You have been five for a little over a month and once the birthday countdown ended, the first day of kindergarten one began. You counted down the days, crossing them off on your mental calendar until it was the day before. And that was the first time I saw even a touch of hesitancy from you. As you put it “excited, but a little nervous.” Accented with a laugh, an attempt to diffuse your nerves. You picked out your clothes, first your socks, and then your underwear, a favorite dress, hair clips, and your pink boots.
The night before I took some extra time to tuck you in. Extra hugs and extra kisses. I even climbed into the top bunk and snuggled you for a while and long after I thought you were asleep, big questions came quietly from your little mouth. “Will I go everyday?” And I told you that you would go every day that dad went to work. How he would pack you into the car with your backpack and your lunchbox and walk you the last block to school. And the “but I will miss you” that was your answer . It broke me, the brave resolve, because I knew it was true and I knew those feelings were reciprocated. But I also knew that you would be fine and I was right.
When you woke up the next day the hesitancy you’d whispered into the dark was gone. You went quickly through the shower and straight onto banana pancakes. You dressed and brushed your teeth and sat patiently while I braided your hair. Found your backpack and your lunchbox and pulled on your famous pink boots. You waited impatiently to leave and yelled through the bathroom door, urging your dad to shower faster . And graciously let me snap a few photos before we left.
We decided to walk even though it was a warm morning, even for August, because first day of school traffic is just ridiculous. You held your dad’s hand most of the way. You counted each pink fence post at the preschool down the road and picked wishes growing up from the cracks in the sidewalk. You stopped to watch butterflies and smell flowers because there are some things that have never changed about you. Even the electric buzz of something new couldn’t hurry your usual languid pace.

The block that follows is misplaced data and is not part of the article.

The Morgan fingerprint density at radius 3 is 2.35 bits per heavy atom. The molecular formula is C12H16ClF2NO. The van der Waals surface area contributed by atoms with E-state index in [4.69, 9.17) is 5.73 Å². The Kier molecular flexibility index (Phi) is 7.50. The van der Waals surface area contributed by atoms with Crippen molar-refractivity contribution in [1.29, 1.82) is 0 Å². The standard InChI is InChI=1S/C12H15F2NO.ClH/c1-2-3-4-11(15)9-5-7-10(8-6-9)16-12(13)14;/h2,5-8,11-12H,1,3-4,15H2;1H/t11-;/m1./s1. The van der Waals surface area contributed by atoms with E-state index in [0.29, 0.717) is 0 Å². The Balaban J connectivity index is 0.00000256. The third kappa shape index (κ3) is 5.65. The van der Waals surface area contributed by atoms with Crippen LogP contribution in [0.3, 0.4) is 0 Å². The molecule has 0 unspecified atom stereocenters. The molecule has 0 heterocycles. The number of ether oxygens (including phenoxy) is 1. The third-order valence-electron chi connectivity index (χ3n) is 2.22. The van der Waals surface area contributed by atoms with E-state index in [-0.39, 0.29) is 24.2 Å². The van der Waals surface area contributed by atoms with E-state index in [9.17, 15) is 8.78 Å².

And when we got there the auditorium was buzzing with 100 kindergarten kids being sorted into zig-zagged attempts at single file lines. That day we could walk you to class, so we waited for your teacher to appear and show you the way. She did and she looked excited and so did you and I was miserable. So happy for you, but miserable for me. You picked a hook for your backpack and stopped to give Dad a fist-bump on the way in. You didn’t look back and I didn’t cry. I’m going to count that as a win-win for day one.
Now two weeks in, you’ve got the morning routine down. The 6:15 alarm doesn’t surprise you. Usually you’ve got a good 20 minutes to spare before you have to leave. So far, you aren’t sold on kindergarten. You feel like you aren’t learning because everything has been review but kindergarten is teaching you about more than numbers and letters, it’s teaching you about being part of new community, about team work, honing your social skills. It’s teaching you independence and responsibility. It’s teaching you when to deal with something yourself and when an adult needs to be made privy to the situation.
I know it’s been hard. Some days you are tired and some days there are bullies who cut holes in your favorite dresses but even when I’m not there, we are in this together. I love you so little one, more than your ever expanding brain can even imagine.